Of branches and sky
I see the seasons pass
Behold the tender green
Give way to darker heavier leaves.
The glory of the autumn comes
When steeped in mellow sunlight
The fragile, golden leaves
Against a clear blue sky
Linger in the magic of the afternoon
And then reluctantly break off
And filter down to pave
A street with gold
Then bare, gray branches
Lift themselves against the
Cold December sky
Sometimes weaving a web
Across the rose and dusk of late sunset
Sometimes against a frail new moon
And one bright start riding
A sky of that dark, living blue
Which come before the heaviness
Of night descends, or the stars
Have powdered the heavens.
Winds beat against these trees;
The cold, but gentle rain of spring
Touches them lightly
The summer torrents strive
To lash them into a fury
And seek to break them-
But they stand.
My life is fevered
And a restlessness at times
An agony-again a vague
And baffling discontent
Possesses me.
I am thankful for my bit of sky
And trees, and for the shifting
Pageant of the seasons.
Such beauty lays upon the heart
A quiet.
Such eternal change and permanence
Take meaning from all turmoil
And leaves serenity
Which knows no pain.
Track Name: Just Making It (Blood for Sale)
I stood among the wanting many
In the line threading the factory door’s
Wrought-iron fence
Disgusted I spit
To the blood joint
Coming out five higher
And a pint of myself poorer
Enough to make it
Enough to hush the screams within
Track Name: Mortality
This is the surest death
Of all the deaths I know.
The one that halts the breath,
The one that falls with snow
Are nothing but a peace
Before the second zone,
For Aprils never cease
To resurrect their own,
And in my very veins
Flows blood as old as Eve.
The smallest cell contains
Its privileged reprieve.
But vultures recognize
This single mortal thing
And watch with hungry eyes
When hope starts staggering.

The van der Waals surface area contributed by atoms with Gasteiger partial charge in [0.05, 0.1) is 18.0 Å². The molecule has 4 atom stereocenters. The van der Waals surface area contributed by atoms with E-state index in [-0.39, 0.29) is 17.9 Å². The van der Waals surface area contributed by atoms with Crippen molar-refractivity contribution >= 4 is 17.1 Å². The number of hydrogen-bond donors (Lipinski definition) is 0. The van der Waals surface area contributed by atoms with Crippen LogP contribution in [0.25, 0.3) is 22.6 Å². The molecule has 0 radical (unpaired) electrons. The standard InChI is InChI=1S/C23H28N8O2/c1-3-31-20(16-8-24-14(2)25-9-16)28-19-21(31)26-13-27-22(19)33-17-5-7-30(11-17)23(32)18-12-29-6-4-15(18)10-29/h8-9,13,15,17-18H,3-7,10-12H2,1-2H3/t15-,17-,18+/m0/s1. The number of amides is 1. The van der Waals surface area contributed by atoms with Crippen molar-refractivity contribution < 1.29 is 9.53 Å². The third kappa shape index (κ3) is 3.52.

-1965

“Mortality,”by Naomi Long Madgett, used by permission of the poet.
Track Name: Kitchenette Building
We are things of dry hours and the involuntary plan,
Grayed in, and gray. “Dream” makes a giddy sound, not strong
Like “rent,” “feeding a wife,” “satisfying a man.”

But could a dream send up through onion fumes
Its white and violet, fight with fried potatoes
And yesterday’s garbage ripening in the hall,
Flutter, or sing an aria down these rooms.

Even if we were willing to let it in,
Had time to warm it, keep it very clean,
Anticipate a message, let it begin?

We wonder. But not well! Not for a minute!
Since Number Five is out of the bathroom now,
We think of lukewarm water, hope to get in it.

- 1945

“Kitchenette Building,”by Gwendolyn Brooks, used by permission of Brooks Permissions.
Track Name: Song of the Moon
The moonlight breaks upon the city’s domes,
And falls along cemented steel and stone,
Upon the grayness of a million homes,
Lugubrious in unchanging monotone.

Upon the clothes behind the tenement,
That hang like ghosts suspended form the lines,
Linking each flat to each indifferent,
Incongruous and strange the moonlight shines.

There is no magic from your presence here,
Ho, moon, sad moon, tuck up your trailing robe,
Whose silver seems antique and so severe
Against the glow of one electric globe.

Go spill your beauty on the laughing faces
Of happy flowers that bloom a thousand hues,
Waiting on tiptoe in the wilding spaces,
To drink your wine mixed with sweet drafts of dews.
Track Name: In the Inner City
Lucille Clifton, Lyric
Amy LaCour, Composer
Track Name: The Human Fold
Alfred A. Duckett

Where are we to go when this is done?
Will we slip into old, accustomed ways,
finding remembered notches, one by one?
Thrashing a hapless way through quickening haze?

Who is to know us when the end has come?
Old friends and families, but could we be
strange to the sight and stricken dumb
at visions of some pulsing memory?

Who will love us for what we used to be
who now are what we are, bitter and cold?
Who is to nurse us with swift subtlety
back to the warm and feeling human fold?

Where are we to go when this is through?
We are the war-born. What are we to do?